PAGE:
25 March 2011
International human body simulation expert, Professor Nadia Thalmann, gives guest lecture at BU.
Nothing demonstrates the NCCA’s motto of merging science and art quite like the work demonstrated by Professor Nadia Thalmann in her guest lecture ‘Simulating the complexities of human bodies’.
Professor Thalmann is a world leader in animation and visited BU last week as part of the University’s 2011 lecture series. Her impressive resumé boasts six degrees, including a PhD in Quantum Physics, and a wealth of experience developing human body simulation with MIRALAb at the University of Geneva in Switzerland.
In her lecture Professor Thalmann showed NCCA students her remarkable project called Virtual Try On, which allows people to interactively try on different clothes. Users customise an animated figure to reflect their own face and body shape in order to give a true depiction of how the clothes would look.
“This has been my dream for five years,” said Professor Thalmann, who showcased the technology in Singapore at the weekend. “The idea is that people use their phone or computer to try on clothes. They interactively give their dimensions, choose the clothes and they will see themselves animated. In the future you could add it to Facebook and ask friends, ‘How do I look?’”
But what became apparent throughout the lecture was Professor Thalmann’s strong desire to use her skills and intellect to help others and she dedicated a large part of her lecture to developments in animation and the medical profession.
"You think, how can I do my work which is a bit more useful? With medical work you have the impression that you can help and that people will be healthier. It’s more important," she said.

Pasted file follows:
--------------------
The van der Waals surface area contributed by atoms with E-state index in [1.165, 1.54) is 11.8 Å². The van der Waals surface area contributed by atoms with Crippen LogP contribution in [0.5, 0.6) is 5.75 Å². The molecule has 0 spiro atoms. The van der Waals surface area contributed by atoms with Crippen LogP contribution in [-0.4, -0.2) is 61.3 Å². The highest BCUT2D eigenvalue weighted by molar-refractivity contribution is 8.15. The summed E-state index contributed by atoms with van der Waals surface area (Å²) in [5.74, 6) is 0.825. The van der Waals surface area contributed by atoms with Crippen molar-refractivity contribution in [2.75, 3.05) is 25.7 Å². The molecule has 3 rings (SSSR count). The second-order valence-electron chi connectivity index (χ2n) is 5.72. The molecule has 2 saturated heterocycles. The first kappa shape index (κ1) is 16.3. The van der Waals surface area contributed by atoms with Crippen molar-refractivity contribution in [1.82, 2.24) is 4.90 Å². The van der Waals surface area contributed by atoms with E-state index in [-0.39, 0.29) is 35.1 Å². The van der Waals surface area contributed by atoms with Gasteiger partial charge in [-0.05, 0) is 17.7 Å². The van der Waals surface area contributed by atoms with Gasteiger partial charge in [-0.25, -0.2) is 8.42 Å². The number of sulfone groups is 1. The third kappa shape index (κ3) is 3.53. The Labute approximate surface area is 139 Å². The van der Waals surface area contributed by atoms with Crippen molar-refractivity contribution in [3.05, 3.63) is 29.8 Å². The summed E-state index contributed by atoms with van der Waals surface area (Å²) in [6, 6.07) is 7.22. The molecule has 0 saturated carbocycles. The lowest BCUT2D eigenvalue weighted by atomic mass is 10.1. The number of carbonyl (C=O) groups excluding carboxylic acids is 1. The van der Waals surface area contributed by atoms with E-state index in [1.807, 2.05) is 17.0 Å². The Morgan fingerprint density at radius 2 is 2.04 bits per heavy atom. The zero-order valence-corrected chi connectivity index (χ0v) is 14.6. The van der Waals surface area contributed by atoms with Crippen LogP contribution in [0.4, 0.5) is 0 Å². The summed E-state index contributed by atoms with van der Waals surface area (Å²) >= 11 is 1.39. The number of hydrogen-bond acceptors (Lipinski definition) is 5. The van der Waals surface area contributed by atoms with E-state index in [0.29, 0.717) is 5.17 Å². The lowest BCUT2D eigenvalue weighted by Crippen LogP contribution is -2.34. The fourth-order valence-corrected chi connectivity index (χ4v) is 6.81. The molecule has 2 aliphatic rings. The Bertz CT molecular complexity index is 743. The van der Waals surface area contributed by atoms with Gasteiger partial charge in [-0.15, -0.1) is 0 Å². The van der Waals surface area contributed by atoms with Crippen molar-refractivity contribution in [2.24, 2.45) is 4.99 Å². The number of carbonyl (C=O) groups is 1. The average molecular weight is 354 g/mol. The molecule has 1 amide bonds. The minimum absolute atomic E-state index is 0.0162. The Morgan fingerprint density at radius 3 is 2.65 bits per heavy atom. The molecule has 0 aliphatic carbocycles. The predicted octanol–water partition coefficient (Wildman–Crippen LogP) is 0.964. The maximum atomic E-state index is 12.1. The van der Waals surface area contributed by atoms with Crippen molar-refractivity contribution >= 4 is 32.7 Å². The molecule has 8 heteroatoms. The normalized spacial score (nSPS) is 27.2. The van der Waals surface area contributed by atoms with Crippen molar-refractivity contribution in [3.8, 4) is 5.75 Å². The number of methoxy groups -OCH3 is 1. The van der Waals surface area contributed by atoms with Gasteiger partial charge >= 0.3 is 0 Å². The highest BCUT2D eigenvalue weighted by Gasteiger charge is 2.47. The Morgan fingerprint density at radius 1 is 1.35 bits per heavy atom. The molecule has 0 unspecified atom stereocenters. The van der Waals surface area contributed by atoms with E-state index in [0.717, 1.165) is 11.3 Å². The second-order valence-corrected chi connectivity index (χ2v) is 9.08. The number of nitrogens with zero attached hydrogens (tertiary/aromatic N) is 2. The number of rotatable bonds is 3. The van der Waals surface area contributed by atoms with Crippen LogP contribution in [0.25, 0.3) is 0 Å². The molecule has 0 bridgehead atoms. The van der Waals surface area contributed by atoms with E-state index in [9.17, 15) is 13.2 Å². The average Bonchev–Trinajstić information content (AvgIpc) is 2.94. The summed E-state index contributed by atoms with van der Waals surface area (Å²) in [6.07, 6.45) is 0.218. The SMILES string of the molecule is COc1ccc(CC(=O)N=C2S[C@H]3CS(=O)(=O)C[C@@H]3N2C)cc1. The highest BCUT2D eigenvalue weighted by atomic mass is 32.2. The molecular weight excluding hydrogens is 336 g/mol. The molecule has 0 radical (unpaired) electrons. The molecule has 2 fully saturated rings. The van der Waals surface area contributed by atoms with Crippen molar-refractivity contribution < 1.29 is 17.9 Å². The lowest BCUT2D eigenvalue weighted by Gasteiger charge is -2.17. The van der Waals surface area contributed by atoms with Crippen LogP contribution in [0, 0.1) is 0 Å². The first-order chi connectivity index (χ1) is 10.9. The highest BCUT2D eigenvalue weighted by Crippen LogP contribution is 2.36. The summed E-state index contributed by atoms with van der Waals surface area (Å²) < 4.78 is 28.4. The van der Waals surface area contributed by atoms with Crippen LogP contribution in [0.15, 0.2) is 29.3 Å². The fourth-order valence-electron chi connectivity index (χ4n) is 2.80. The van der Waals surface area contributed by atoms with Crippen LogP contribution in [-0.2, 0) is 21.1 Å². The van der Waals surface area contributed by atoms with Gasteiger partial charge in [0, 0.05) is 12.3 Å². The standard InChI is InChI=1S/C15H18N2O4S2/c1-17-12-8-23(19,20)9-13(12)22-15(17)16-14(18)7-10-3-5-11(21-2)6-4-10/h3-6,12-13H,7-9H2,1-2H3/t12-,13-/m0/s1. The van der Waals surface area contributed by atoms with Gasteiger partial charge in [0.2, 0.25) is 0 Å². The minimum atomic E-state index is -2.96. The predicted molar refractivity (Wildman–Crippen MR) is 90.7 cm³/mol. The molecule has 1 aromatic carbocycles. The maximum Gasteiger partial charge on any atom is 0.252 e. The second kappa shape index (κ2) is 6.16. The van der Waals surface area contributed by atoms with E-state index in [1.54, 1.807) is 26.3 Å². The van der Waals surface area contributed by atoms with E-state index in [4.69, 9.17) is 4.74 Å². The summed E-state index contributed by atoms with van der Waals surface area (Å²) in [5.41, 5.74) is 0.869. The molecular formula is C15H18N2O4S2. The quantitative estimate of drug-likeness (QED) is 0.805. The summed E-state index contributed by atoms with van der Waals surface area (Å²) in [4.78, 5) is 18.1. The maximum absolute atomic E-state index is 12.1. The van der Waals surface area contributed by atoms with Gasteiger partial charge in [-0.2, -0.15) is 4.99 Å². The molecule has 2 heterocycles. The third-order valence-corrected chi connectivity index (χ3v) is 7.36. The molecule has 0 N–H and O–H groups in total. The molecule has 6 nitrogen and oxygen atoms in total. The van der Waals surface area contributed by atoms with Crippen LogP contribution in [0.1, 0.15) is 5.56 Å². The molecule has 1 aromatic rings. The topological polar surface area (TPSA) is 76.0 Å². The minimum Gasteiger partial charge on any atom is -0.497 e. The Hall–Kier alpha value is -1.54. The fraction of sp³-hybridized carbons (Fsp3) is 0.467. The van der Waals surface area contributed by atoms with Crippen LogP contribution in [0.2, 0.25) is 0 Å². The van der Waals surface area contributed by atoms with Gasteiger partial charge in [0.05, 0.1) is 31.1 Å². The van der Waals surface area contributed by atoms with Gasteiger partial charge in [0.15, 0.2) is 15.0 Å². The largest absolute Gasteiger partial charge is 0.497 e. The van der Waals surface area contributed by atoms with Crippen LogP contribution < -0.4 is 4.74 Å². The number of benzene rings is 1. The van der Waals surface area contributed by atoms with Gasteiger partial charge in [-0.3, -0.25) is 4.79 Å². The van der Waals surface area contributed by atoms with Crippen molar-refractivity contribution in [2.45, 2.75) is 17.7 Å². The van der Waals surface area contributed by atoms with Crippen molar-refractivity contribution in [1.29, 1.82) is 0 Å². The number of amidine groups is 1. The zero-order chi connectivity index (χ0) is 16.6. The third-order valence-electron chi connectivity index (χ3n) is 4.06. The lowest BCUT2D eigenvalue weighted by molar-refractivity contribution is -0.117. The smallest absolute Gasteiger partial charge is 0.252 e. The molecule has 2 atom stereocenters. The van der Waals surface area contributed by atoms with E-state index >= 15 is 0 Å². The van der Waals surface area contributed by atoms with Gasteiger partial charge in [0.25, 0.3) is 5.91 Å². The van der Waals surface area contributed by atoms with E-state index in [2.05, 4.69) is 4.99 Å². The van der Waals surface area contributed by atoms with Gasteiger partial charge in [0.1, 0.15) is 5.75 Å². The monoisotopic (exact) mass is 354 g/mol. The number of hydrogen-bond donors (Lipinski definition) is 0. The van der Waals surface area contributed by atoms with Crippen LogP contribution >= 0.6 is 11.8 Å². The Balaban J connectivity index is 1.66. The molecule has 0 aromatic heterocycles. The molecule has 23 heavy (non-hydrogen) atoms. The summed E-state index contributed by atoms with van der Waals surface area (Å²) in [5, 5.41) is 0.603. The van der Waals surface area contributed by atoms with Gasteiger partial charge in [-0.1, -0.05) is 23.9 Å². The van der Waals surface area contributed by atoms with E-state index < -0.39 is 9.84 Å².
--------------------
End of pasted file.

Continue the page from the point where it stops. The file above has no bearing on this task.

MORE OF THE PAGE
Professor Thalmann talked through some of the different areas of medical research undertaken at MIRALab, including the use of MRI equipment to animate what is inside the human body, such as muscles, bones and soft tissue.
At MIRALab they are currently using this technique to research why ballerinas experience hip problems in later life. Using animated 3D footage it’s hoped doctors will be able to determine whether the problems are caused by repetitive movement, pressure or something else.
Animation for medical purposes is certainly something close to the heart of Professor Jian Zhang at Bournemouth University’s NCCA. He is currently working with a team of researchers to develop software to simulate a medical operation, with animated soft tissue, organs and touch sensitive tools that accurately portray the look and feel of surgery.
As Professor Thalmann herself commented, “I always believe in joint work.” So it’s hoped her influence at BU and the partnership with MIRALab will continue, with results that could revolutionise the medical profession.